Success Without Honor, The Paterno Legacy

It’s a cool Saturday afternoon at Beaver Stadium

By Steve Kish

Everyone is cheering on Nittany Lions. You can barely hear yourself or your buddies screaming at you from the noise. The Nittany Lions score touchdown after touchdown, and the defense is suffocating. It’s another win for the little man on the sideline, the one that if he stood behind his punter, you couldn’t see him.  The man little in stature but mighty in word. This is JoePa, the face of Penn State. The man that has won more football games in FBS then anyone else in history. This is what you saw, what you loved or hated, a man leading a team to 46 years of greatness. This all changed on November 15th. Even the most devout to the church of JoePa questioned what they heard, read and saw on television.

Paterno was Penn State. He has coached the football team to half their all time wins and only a third of their all time losses. He led Penn State to 37 of their 45 bowl appearances, winning 24. The man has a statue outside the stadium. Paterno was the law at Penn State, even if they didn’t want to admit it. He brought in the money, and he had a very large say in all things Penn State. They even say he picked the university presidents. Talk about power.

Growing up, I hated Penn State. I hated when they joined the Big Ten. I didn’t want that little man messing things up for my Buckeyes. Penn State was scary in the early 90s when I got big into college football. They were mean, big, vastly talented and had THAT coach. I didn’t know much about coaches back than other then who Ohio State’s, Michigan’s, Notre Dame’s and Penn State’s coaches were. You couldn’t be a college football fan in the midwest without knowing about JoePa. He was a legend even back then. You just hoped he would retire year after year being a fan of any other Big Ten school. Oddly enough, you couldn’t hate JoePa as he reminded you of your grandpa; no one can hate a grandpa. Llyod Carr, you could hate, Steve Spurrier you could hate in his hay day with the Florida Gators. These were coaches you could hate, well easily hate and now Brady Hoke has taken that spot for Ohio State Fans, and Spurrier still ticks off plenty of SEC fans.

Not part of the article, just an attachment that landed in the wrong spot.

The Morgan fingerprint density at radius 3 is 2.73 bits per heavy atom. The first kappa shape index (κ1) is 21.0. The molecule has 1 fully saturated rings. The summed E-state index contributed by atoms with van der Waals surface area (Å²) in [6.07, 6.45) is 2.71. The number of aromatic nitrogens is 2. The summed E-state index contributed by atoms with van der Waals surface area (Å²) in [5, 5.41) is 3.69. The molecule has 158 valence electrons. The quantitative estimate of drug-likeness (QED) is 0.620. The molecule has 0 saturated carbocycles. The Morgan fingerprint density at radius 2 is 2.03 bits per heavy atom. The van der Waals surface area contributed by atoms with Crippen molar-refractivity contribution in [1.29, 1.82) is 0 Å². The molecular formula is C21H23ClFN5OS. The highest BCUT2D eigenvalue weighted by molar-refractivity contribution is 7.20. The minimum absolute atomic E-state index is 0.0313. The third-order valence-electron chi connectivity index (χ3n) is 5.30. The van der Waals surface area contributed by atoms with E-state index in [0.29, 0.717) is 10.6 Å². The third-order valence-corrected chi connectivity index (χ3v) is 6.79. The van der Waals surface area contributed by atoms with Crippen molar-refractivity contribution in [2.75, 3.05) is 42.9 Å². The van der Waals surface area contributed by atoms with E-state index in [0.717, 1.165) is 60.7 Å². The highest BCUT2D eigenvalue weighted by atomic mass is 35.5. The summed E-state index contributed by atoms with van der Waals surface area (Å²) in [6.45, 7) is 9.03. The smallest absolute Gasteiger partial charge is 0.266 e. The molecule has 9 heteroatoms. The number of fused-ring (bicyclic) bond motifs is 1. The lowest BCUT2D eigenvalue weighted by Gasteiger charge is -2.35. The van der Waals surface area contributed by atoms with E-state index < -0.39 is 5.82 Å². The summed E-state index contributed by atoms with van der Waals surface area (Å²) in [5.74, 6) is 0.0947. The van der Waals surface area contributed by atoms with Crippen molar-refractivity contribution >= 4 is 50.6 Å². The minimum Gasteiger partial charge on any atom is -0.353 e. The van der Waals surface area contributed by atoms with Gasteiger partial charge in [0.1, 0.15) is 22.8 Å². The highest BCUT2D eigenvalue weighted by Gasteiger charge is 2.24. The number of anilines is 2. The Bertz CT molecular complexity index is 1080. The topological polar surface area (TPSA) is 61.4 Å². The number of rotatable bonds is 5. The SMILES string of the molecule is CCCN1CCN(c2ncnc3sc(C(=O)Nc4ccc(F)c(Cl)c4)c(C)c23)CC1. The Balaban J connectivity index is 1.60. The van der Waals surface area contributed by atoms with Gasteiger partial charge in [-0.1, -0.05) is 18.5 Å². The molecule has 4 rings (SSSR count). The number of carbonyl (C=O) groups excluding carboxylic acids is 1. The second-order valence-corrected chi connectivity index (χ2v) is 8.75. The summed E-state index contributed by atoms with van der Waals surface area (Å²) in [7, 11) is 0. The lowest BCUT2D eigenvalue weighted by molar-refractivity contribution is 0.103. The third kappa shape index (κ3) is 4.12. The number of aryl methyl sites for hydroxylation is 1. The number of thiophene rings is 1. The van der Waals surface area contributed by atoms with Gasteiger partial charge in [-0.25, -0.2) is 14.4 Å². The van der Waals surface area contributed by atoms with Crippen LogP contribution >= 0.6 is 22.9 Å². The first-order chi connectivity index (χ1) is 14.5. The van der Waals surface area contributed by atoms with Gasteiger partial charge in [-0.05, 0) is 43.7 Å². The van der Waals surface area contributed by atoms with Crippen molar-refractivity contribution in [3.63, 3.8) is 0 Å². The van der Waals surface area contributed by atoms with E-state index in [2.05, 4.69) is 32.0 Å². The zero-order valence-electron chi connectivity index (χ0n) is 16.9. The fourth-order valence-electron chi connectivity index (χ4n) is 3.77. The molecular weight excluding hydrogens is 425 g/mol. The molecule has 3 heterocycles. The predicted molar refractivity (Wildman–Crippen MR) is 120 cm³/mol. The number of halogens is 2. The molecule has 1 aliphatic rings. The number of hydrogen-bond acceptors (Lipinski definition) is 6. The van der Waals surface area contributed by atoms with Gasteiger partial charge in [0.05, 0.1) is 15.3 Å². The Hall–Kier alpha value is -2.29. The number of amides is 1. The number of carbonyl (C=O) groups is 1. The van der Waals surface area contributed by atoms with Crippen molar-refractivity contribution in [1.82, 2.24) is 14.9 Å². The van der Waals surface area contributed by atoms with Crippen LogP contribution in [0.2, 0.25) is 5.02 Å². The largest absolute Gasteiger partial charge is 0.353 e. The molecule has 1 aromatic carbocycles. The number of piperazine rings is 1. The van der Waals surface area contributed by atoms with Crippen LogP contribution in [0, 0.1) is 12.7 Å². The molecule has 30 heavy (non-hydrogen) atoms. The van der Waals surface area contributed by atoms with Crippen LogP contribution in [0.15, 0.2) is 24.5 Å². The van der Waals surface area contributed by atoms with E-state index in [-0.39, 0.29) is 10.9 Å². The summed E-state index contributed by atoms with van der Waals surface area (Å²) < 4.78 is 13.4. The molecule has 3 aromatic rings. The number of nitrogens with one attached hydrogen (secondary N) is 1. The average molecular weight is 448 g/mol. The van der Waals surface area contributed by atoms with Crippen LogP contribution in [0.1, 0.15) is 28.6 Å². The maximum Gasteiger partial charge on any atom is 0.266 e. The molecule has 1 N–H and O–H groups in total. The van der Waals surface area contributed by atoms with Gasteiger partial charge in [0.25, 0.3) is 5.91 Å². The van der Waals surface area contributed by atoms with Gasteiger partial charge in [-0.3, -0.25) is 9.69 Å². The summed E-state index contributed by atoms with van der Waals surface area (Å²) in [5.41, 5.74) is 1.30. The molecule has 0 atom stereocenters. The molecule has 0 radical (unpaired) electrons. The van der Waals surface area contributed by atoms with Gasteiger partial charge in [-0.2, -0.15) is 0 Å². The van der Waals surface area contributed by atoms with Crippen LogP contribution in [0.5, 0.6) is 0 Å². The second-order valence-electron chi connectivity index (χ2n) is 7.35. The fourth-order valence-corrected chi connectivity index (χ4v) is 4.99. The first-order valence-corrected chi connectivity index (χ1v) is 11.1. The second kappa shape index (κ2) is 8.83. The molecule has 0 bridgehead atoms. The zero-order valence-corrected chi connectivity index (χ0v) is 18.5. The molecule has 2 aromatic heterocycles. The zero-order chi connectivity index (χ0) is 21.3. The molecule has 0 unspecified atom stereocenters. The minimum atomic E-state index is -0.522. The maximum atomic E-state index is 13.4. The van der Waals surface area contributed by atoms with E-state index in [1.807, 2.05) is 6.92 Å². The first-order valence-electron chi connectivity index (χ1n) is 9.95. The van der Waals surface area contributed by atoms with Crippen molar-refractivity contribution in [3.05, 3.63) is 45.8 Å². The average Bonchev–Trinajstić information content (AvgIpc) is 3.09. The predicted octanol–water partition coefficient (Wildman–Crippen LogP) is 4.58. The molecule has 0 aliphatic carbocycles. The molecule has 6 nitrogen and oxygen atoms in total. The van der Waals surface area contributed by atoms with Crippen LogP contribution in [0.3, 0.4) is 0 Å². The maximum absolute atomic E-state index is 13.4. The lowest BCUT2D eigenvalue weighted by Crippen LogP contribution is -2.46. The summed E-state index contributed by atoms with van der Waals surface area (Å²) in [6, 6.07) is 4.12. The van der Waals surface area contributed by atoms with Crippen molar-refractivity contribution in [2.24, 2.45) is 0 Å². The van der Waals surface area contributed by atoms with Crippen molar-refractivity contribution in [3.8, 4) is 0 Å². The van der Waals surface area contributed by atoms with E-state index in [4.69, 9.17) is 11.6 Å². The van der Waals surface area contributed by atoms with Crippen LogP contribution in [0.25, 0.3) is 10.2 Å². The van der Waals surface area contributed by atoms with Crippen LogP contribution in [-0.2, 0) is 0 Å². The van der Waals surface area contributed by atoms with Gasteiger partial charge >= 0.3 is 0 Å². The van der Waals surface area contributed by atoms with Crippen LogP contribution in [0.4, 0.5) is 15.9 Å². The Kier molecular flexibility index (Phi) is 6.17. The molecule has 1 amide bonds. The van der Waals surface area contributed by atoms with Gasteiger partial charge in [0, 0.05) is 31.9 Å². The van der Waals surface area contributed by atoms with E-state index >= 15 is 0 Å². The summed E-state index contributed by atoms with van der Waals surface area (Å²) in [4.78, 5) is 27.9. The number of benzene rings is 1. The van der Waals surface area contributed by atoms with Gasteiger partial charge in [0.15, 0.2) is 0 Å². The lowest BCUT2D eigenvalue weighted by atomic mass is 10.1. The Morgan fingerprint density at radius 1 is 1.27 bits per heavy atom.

JoePa just didn’t bring that feeling out of you. How things have changed.

Paterno’s legacy has come crashing down with report after report of him doing little to stop Jerry Sandusky.  Paterno had knowledge. Vast knowledge. That is now clear, and he did nothing. What we have learned is that he did what was needed to save his name, his legacy, and protect the Penn State football program. That meant covering things up, or doing just enough when was needed to prevent the NCAA possibly looking in and this blowing up years ago. Ethically, he should have gone to the police. He didn’t. Paterno did the minimum he was required to do so that it wouldn’t fall on him. He had an out. Letting the higher ups take the fall seemed to be his plan. After all, he was JoePa. He WAS Penn State.  Paterno let his legacy get in the way of doing what was right: protecting kids.

The most powerful man at Penn State, don’t kid yourself if you say JoePa wasn’t, let this abuse go on. He even informed Sandusky that people knew. Sure Paterno says he wishes he had done more. It’s easy to say you wish you had done this or that after the fact. The fact remains Paterno could have fired Sandusky, stopped all of this back in 1998, but he didn’t. He couldn’t risked the bad exposure, the Penn State football brand being questioned. How would that be to recruit? Ask Bill O’Brien that. He now sits in the living rooms of recruits trying to assure parents Penn State is a safe place, a place where their young son can go and become a man, get a degree and not worry anymore about this happening. Those most affected, other than the abused, are the ones taking over after this scandal.

Paterno built Penn State football, and in the end his greed for his legacy tore down Penn State football. We want to remember Paterno as the all time winningest coach, that guy in the big glasses on the shoulders of his players, remember him as JoePa. He took that from us with his deception, and willingness to do the minimal to protect his legacy and the Penn State football brand. As they decide what to do with that statue out front of Beaver Stadium we need to decide how to remember JoePa. Success with Honor is what Paterno preached. Success without Honor may forever now be his Legacy.

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